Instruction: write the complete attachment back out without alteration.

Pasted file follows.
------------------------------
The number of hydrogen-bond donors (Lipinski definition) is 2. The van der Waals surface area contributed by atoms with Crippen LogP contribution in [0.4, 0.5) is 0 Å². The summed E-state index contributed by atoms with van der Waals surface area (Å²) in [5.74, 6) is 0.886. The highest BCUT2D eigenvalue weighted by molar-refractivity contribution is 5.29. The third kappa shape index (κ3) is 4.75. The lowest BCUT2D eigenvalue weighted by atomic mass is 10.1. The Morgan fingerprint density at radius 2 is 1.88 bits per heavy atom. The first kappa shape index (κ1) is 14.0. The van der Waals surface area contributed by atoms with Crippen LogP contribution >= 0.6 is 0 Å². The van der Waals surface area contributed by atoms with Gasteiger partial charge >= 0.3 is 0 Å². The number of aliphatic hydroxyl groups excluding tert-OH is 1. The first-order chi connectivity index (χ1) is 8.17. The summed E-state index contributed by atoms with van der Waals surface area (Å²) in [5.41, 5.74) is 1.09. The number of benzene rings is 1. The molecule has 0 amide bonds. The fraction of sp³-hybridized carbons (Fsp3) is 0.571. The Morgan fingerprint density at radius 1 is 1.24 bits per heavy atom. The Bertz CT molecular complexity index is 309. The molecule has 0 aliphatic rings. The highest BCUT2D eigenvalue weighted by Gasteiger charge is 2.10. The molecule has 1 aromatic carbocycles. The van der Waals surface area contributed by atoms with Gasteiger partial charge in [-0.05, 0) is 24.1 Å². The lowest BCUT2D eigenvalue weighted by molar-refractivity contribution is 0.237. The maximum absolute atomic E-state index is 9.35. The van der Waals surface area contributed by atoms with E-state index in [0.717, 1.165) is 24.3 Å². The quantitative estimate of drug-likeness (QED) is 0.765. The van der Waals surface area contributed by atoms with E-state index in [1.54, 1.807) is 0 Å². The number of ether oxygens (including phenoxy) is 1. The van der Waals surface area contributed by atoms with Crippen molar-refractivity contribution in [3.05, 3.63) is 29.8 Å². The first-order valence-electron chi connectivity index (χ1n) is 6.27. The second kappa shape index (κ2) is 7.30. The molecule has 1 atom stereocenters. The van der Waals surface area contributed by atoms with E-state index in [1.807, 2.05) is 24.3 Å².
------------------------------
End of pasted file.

The number of hydrogen-bond donors (Lipinski definition) is 2. The van der Waals surface area contributed by atoms with Crippen LogP contribution in [0.4, 0.5) is 0 Å². The summed E-state index contributed by atoms with van der Waals surface area (Å²) in [5.74, 6) is 0.886. The highest BCUT2D eigenvalue weighted by molar-refractivity contribution is 5.29. The third kappa shape index (κ3) is 4.75. The lowest BCUT2D eigenvalue weighted by atomic mass is 10.1. The Morgan fingerprint density at radius 2 is 1.88 bits per heavy atom. The first kappa shape index (κ1) is 14.0. The van der Waals surface area contributed by atoms with Crippen LogP contribution >= 0.6 is 0 Å². The van der Waals surface area contributed by atoms with Gasteiger partial charge >= 0.3 is 0 Å². The number of aliphatic hydroxyl groups excluding tert-OH is 1. The first-order chi connectivity index (χ1) is 8.17. The summed E-state index contributed by atoms with van der Waals surface area (Å²) in [5.41, 5.74) is 1.09. The number of benzene rings is 1. The molecule has 0 amide bonds. The fraction of sp³-hybridized carbons (Fsp3) is 0.571. The Morgan fingerprint density at radius 1 is 1.24 bits per heavy atom. The Bertz CT molecular complexity index is 309. The molecule has 0 aliphatic rings. The highest BCUT2D eigenvalue weighted by Gasteiger charge is 2.10. The molecule has 1 aromatic carbocycles. The van der Waals surface area contributed by atoms with Gasteiger partial charge in [-0.05, 0) is 24.1 Å². The lowest BCUT2D eigenvalue weighted by molar-refractivity contribution is 0.237. The maximum absolute atomic E-state index is 9.35. The van der Waals surface area contributed by atoms with E-state index in [0.717, 1.165) is 24.3 Å². The quantitative estimate of drug-likeness (QED) is 0.765. The van der Waals surface area contributed by atoms with E-state index in [1.54, 1.807) is 0 Å². The number of ether oxygens (including phenoxy) is 1. The van der Waals surface area contributed by atoms with Crippen molar-refractivity contribution in [3.05, 3.63) is 29.8 Å². The first-order valence-electron chi connectivity index (χ1n) is 6.27. The second kappa shape index (κ2) is 7.30. The molecule has 1 atom stereocenters. The van der Waals surface area contributed by atoms with E-state index in [1.807, 2.05) is 24.3 Å².